After learning about God’s grace, and after sampling the peace that comes with it, we have been convinced to now battle and somehow conquer our flesh along with its shameful urges.
We believers (at least most of us) really think that we know what the flesh is and what must be done to overcome it so that we can be spiritually and emotionally close to God.
But if we were right then we wouldn’t still be fretting about our thoughts, regretting yesterday’s decisions and dreading what tomorrow holds.
That part of us, our flesh, needn’t be a mystery.
Let’s reconsider that first description of our human makeup. It’s where Adam said of his new helpmate, “This is now bone of my bones, And flesh of my flesh; She shall be called Woman, Because she was taken out of Man” (Genesis 2:23). Those two elements might seem like our skeletal framework and its overlaying soft tissue—or our body and its mental faculties. Yet there’s much more to it.
The phrase “bone and flesh” is sprinkled throughout the Old Testament to accentuate a person’s kindred features, character and family relationships. It’s even in Jesus’ poignant assurance to the disciples when they saw Him after the resurrection (in Luke chapter 24).
The New Testament provides a more granular view of our whole living body (“bone”). It’s comprised of a physical body, a soul and a spirit (from 1 Thessalonians 5:23).
Those elements describe what we are. Some of what we do are: eat, drink, perpetuate families, have jobs, relax with hobbies and friends—experience life. Together they make up the bone part of us.
Although the physical body houses our soul and spirit, the soul is the governor. As such, it chooses between its only two guides for direction (motivations). The one that normally drives us is the blusterous inhabitant of the mind: it’s the flesh. The other is subtle and meek. It’s our spirit, and through it the Holy Spirit can communicate with us. (We will get to that one shortly.)
The New Testament, like the Old, uses the word flesh to convey our natural, primary motivation. A close ally to that word, one that we commonly use, is “selfish.”
There are others: self-aware, self-absorbed, self-confident, self-worth, self-motivated, self-analysis, self-pity, self-esteem, self-help, self-protection, self-indulgent, self-sufficient. . .
Self is what has driven us since birth. (Some understand it better as our “animal instinct.”)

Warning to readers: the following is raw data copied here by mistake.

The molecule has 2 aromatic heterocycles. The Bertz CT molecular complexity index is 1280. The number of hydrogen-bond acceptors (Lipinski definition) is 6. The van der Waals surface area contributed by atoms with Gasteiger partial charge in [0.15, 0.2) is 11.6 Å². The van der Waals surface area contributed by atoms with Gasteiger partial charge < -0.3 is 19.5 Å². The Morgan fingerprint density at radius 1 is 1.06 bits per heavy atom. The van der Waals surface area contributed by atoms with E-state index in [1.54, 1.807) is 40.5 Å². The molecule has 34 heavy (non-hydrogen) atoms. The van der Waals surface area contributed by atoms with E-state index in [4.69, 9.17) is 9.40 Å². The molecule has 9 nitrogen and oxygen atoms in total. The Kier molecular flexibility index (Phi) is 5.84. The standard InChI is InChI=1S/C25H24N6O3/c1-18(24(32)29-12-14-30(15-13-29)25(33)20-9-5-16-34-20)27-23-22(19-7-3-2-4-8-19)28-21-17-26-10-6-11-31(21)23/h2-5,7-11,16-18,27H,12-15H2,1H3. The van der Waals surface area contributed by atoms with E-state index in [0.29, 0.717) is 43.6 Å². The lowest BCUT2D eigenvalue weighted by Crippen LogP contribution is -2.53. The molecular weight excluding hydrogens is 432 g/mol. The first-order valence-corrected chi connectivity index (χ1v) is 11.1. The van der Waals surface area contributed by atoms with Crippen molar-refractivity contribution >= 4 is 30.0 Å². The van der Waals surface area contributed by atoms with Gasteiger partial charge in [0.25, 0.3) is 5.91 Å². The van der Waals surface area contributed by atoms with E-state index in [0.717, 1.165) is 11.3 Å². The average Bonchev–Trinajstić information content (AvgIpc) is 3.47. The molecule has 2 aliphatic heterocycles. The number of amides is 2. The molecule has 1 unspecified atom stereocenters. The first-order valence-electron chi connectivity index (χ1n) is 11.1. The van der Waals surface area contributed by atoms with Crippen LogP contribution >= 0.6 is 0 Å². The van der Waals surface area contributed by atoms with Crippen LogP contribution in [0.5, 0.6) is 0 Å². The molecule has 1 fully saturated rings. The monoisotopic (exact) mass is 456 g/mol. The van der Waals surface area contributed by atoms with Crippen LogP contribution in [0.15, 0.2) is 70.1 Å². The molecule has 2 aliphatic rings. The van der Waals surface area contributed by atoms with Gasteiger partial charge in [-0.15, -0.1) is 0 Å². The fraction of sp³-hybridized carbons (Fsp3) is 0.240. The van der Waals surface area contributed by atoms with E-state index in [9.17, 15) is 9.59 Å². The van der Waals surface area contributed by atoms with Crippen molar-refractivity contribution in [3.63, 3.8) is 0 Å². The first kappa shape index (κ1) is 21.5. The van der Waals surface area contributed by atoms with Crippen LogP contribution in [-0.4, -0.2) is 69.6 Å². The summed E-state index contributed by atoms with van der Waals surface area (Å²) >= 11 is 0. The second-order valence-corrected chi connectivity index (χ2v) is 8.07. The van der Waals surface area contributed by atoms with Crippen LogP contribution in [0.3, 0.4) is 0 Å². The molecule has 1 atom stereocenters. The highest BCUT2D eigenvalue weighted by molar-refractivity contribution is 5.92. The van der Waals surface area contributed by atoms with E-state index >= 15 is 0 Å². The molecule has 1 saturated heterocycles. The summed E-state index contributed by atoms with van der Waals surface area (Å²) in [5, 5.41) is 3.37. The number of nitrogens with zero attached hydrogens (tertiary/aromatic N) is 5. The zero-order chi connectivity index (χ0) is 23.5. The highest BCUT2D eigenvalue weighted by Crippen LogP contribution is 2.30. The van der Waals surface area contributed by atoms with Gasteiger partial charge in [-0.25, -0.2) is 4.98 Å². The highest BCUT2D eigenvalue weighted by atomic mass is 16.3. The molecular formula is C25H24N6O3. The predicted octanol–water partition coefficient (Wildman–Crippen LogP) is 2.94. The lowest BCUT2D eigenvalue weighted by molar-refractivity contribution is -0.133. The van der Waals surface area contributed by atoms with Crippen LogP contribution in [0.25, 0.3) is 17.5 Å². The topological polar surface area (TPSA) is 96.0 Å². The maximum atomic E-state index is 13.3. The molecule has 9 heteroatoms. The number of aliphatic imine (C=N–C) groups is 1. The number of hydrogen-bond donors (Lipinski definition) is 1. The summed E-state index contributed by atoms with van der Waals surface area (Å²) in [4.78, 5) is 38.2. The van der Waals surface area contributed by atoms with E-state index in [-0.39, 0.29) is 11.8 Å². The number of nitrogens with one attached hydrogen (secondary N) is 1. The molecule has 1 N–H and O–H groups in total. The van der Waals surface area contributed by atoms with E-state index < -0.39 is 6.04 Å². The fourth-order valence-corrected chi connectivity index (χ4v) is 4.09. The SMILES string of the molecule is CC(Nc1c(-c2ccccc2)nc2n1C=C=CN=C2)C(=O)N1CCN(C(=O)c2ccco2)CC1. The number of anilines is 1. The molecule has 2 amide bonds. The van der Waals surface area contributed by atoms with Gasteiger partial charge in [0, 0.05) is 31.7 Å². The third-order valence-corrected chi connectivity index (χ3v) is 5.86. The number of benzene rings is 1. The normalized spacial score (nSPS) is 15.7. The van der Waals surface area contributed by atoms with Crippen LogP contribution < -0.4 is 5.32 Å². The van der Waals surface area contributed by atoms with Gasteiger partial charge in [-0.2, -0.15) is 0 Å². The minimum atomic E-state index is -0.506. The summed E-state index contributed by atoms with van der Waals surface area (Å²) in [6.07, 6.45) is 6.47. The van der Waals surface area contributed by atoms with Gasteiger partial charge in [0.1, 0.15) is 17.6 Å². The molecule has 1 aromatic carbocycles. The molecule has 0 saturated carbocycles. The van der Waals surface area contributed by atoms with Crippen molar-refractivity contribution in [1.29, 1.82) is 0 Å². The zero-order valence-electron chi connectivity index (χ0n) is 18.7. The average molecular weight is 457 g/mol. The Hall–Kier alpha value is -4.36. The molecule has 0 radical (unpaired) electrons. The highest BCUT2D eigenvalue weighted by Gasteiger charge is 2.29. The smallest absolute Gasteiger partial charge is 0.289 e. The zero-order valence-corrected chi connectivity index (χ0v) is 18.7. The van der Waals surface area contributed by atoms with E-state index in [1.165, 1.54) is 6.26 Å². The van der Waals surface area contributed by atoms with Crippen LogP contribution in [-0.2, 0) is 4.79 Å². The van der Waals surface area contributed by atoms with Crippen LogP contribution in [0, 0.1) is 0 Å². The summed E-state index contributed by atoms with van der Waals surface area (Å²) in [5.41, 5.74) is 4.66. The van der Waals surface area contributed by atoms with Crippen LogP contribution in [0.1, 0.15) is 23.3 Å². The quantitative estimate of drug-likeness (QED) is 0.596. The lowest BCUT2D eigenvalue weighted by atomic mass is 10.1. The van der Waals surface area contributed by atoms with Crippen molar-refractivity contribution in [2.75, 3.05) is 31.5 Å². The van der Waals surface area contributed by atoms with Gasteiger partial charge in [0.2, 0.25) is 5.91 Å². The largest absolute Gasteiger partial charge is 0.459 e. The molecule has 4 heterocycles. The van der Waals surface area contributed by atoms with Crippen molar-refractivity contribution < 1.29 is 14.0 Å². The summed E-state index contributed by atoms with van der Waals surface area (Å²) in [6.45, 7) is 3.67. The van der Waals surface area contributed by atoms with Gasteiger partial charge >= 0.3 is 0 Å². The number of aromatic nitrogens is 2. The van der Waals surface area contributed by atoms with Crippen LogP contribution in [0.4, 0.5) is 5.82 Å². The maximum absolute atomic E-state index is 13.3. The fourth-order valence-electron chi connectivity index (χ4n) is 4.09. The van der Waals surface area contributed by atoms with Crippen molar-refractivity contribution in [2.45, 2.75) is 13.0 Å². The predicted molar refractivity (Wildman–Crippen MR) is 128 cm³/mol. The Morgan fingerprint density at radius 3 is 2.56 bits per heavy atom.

To God, the flesh is neither good nor bad. Rather, He designed it so that we can operate independently—without His constant intervention. However, the flesh’s goal is to remain self-serving and self-sufficient. That is why it’s also called the sin-nature; it has no instinctive need for Him, for His kingdom or for His gift of life.
God designed our flesh so that we can naturally operate independently—without His constant intervention.
It wasn’t long until Satan said to Eve ”. . .when you eat from it your eyes will be opened, and you will be like God, knowing good and evil” (from Genesis 3:4-5). His words might seem innocuous but keep in mind that “knowing good and evil” are in the context of Eve trying to “be like God.”
Good means “valuable.” It’s what God cherishes and will keep with Him forever. Evil means “worthless.” It’s what He will eventually abandon to oblivion. And knowing means “competently discern,” “fully comprehend,” “be thoroughly familiar with.” It’s having the wherewithal to judge people and the circumstances that mold them—something that only He is qualified to do.
I realize that I’m repeating a bit, but it’s to keep their story intact:
Although Eve would judge, she didn’t have the capacity to really know the purposes of the many parts of His creation. Trying to “be like God, knowing good and evil” is encroaching upon His role as the Supreme Authority. He put a separation between them and Himself—and He called that separation “death.” But it wasn’t without first providing a way to life.
In the account of putting those two trees in the middle of the garden, God first brings our attention to the tree of life, and then to the tree of death. The two laws that they represent are found in Romans 8:1-2. It labels them the law of the Spirit of life in Christ Jesus which describes the ways of eternal life, and the law of sin and death which describes why we need that life.
Referring to the tree of death, He said “for in the day that you eat from it you will surely die.” There’s no “if you eat from it,” it was just a matter of time until she did. Sin (displacing Him, encroaching on His role) and death (spiritual death) are part of our natural condition.
(Some maintain that God didn’t directly tell her to not eat the fruit—maybe to excuse her and somehow shift the blame to the man. But God told them both at the same time; it was while they shared the same body.)
Eating the fruit was merely evidence of what was already in Eve’s heart. She appointed herself to be the Judge, the Supreme Authority. She would decide who and what were good and evil.
Eve’s flesh (her primary, natural motivation) seized control of her life and whatever affected it. She wasn’t satisfied with merely being her husband’s helper. The passage is quite telling (in its veiled way): “Your desire will be for your husband, And he will rule over you” (from Genesis 3:16).
Desiring her husband wasn’t limited to possessing him; she aspired to be the king who ruled over all. Likewise, we naturally try to “be like God” rather than accept Jesus’ sovereignty over us as our Husband.